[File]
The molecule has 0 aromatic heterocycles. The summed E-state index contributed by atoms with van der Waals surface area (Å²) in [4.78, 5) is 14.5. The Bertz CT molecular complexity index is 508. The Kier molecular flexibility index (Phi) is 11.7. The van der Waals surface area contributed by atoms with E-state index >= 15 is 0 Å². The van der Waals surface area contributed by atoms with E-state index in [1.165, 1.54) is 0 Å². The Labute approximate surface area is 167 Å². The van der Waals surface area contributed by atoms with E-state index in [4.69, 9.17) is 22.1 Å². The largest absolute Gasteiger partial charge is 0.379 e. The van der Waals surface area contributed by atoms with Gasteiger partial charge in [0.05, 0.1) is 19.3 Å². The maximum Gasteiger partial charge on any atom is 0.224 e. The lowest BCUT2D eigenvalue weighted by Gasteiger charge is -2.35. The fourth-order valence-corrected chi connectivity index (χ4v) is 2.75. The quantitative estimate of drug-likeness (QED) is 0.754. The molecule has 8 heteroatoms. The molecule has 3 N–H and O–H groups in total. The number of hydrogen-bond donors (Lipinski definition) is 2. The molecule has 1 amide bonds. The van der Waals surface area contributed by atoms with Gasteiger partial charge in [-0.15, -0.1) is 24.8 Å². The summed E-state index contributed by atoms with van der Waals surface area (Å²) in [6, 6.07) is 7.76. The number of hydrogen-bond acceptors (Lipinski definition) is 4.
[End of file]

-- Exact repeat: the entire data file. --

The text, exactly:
The molecule has 0 aromatic heterocycles. The summed E-state index contributed by atoms with van der Waals surface area (Å²) in [4.78, 5) is 14.5. The Bertz CT molecular complexity index is 508. The Kier molecular flexibility index (Phi) is 11.7. The van der Waals surface area contributed by atoms with E-state index >= 15 is 0 Å². The van der Waals surface area contributed by atoms with E-state index in [1.165, 1.54) is 0 Å². The Labute approximate surface area is 167 Å². The van der Waals surface area contributed by atoms with E-state index in [4.69, 9.17) is 22.1 Å². The largest absolute Gasteiger partial charge is 0.379 e. The van der Waals surface area contributed by atoms with Gasteiger partial charge in [0.05, 0.1) is 19.3 Å². The maximum Gasteiger partial charge on any atom is 0.224 e. The lowest BCUT2D eigenvalue weighted by Gasteiger charge is -2.35. The fourth-order valence-corrected chi connectivity index (χ4v) is 2.75. The quantitative estimate of drug-likeness (QED) is 0.754. The molecule has 8 heteroatoms. The molecule has 3 N–H and O–H groups in total. The number of hydrogen-bond donors (Lipinski definition) is 2. The molecule has 1 amide bonds. The van der Waals surface area contributed by atoms with Gasteiger partial charge in [-0.15, -0.1) is 24.8 Å². The summed E-state index contributed by atoms with van der Waals surface area (Å²) in [6, 6.07) is 7.76. The number of hydrogen-bond acceptors (Lipinski definition) is 4.